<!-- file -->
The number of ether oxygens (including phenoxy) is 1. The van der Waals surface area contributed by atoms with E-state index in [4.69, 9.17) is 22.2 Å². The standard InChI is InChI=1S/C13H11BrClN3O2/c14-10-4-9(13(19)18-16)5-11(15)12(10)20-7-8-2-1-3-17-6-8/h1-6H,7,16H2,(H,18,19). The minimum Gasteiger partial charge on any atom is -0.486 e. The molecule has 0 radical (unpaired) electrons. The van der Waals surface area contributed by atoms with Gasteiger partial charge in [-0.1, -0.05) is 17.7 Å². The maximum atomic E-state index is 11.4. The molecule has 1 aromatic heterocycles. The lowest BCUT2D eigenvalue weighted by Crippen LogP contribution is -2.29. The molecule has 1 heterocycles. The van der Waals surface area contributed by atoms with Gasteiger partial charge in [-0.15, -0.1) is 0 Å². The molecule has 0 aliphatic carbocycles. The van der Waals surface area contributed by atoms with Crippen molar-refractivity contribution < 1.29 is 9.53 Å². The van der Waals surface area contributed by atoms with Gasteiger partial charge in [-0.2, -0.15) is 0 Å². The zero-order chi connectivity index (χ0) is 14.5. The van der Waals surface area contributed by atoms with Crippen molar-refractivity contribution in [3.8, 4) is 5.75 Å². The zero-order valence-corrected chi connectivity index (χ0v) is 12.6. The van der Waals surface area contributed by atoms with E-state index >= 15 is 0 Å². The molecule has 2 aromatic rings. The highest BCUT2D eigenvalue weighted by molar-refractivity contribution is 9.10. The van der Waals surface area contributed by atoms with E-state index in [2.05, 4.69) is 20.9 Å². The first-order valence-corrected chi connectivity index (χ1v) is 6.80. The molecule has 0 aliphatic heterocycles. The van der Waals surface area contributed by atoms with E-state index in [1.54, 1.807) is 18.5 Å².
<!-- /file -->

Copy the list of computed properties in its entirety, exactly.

The number of ether oxygens (including phenoxy) is 1. The van der Waals surface area contributed by atoms with E-state index in [4.69, 9.17) is 22.2 Å². The standard InChI is InChI=1S/C13H11BrClN3O2/c14-10-4-9(13(19)18-16)5-11(15)12(10)20-7-8-2-1-3-17-6-8/h1-6H,7,16H2,(H,18,19). The minimum Gasteiger partial charge on any atom is -0.486 e. The molecule has 0 radical (unpaired) electrons. The van der Waals surface area contributed by atoms with Gasteiger partial charge in [-0.1, -0.05) is 17.7 Å². The maximum atomic E-state index is 11.4. The molecule has 1 aromatic heterocycles. The lowest BCUT2D eigenvalue weighted by Crippen LogP contribution is -2.29. The molecule has 1 heterocycles. The van der Waals surface area contributed by atoms with Gasteiger partial charge in [-0.15, -0.1) is 0 Å². The molecule has 0 aliphatic carbocycles. The van der Waals surface area contributed by atoms with Crippen molar-refractivity contribution < 1.29 is 9.53 Å². The van der Waals surface area contributed by atoms with Gasteiger partial charge in [-0.2, -0.15) is 0 Å². The zero-order chi connectivity index (χ0) is 14.5. The van der Waals surface area contributed by atoms with Crippen molar-refractivity contribution in [3.8, 4) is 5.75 Å². The zero-order valence-corrected chi connectivity index (χ0v) is 12.6. The van der Waals surface area contributed by atoms with E-state index >= 15 is 0 Å². The molecule has 2 aromatic rings. The highest BCUT2D eigenvalue weighted by molar-refractivity contribution is 9.10. The van der Waals surface area contributed by atoms with E-state index in [2.05, 4.69) is 20.9 Å². The first-order valence-corrected chi connectivity index (χ1v) is 6.80. The molecule has 0 aliphatic heterocycles. The van der Waals surface area contributed by atoms with E-state index in [1.54, 1.807) is 18.5 Å².